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No peak-period toll rise on way for bridges

A new study suggests for peak-period tolling to substantially cut down congestion on one of the two Halifax harbour bridges, toll prices would need to increase by 1,000 per cent.

A new study suggests for peak-period tolling to substantially cut down congestion on one of the two Halifax harbour bridges, toll prices would need to increase by 1,000 per cent.

But commuters, rest easy, Halifax Harbour Bridges says it isn’t going down this road.

In fact, peak-period tolling is off the table — for now — as a possible way to cut down on bridge congestion because of the results of this survey prepared for and released yesterday by Halifax Harbour Bridges.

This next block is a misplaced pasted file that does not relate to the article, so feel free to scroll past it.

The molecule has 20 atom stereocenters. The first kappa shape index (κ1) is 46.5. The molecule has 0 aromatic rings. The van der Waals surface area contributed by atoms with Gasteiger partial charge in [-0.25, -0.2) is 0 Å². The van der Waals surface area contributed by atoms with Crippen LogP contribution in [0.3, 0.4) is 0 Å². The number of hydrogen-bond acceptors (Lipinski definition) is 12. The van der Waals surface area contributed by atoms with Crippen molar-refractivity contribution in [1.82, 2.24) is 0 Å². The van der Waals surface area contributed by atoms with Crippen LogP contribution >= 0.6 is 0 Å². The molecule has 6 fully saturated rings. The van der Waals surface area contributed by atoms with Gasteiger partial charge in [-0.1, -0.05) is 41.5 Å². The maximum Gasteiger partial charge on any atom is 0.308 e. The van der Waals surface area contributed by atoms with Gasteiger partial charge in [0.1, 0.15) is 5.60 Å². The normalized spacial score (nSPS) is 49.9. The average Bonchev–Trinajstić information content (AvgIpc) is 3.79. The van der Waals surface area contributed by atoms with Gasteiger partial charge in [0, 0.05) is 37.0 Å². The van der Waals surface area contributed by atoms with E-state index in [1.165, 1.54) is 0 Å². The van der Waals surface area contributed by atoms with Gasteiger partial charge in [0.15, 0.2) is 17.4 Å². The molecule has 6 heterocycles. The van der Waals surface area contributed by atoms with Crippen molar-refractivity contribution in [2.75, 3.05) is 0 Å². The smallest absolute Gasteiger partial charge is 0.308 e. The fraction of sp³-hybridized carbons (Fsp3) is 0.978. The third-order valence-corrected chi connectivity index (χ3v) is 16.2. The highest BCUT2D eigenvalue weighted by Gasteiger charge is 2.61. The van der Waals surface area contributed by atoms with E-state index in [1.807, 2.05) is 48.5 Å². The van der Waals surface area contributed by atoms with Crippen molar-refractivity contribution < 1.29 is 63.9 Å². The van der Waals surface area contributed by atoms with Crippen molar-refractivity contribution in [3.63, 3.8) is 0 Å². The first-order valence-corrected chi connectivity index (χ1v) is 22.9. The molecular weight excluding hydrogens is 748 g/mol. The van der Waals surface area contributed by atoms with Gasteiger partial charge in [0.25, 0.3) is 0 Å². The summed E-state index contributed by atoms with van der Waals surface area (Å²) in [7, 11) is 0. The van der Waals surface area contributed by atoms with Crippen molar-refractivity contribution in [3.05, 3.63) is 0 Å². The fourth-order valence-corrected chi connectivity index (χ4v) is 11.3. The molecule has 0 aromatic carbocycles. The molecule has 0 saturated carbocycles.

Any peak-period tolling would be for crossings between 7 to 9 a.m. and 3 to 6 p.m.

“We’ve done a nice piece of work and we’ve answered a question we’ve long wondered about, but at this stage of the game, peak-period tolling is not in play,” Steve Snider, the general manager and CEO of HHB, said yesterday.

According to the online survey — which Snider said had close to 10,000 people participate — taking the current 60 cent MacPass toll and increasing it to $6 for peak periods, auto traffic would go down by 45 per cent.

Cut that increase in half to $3, bridge congestion would drop by 15 per cent, but Snider said the decrease wouldn’t be noticed much by drivers.

“Another thing is given the level of traffic increases, the benefit of that gain could very well disappear within three to four years,” he said.

Forty per cent of bridge traffic, according to HHB, takes place during the morning and afternoon peak periods.

 
 
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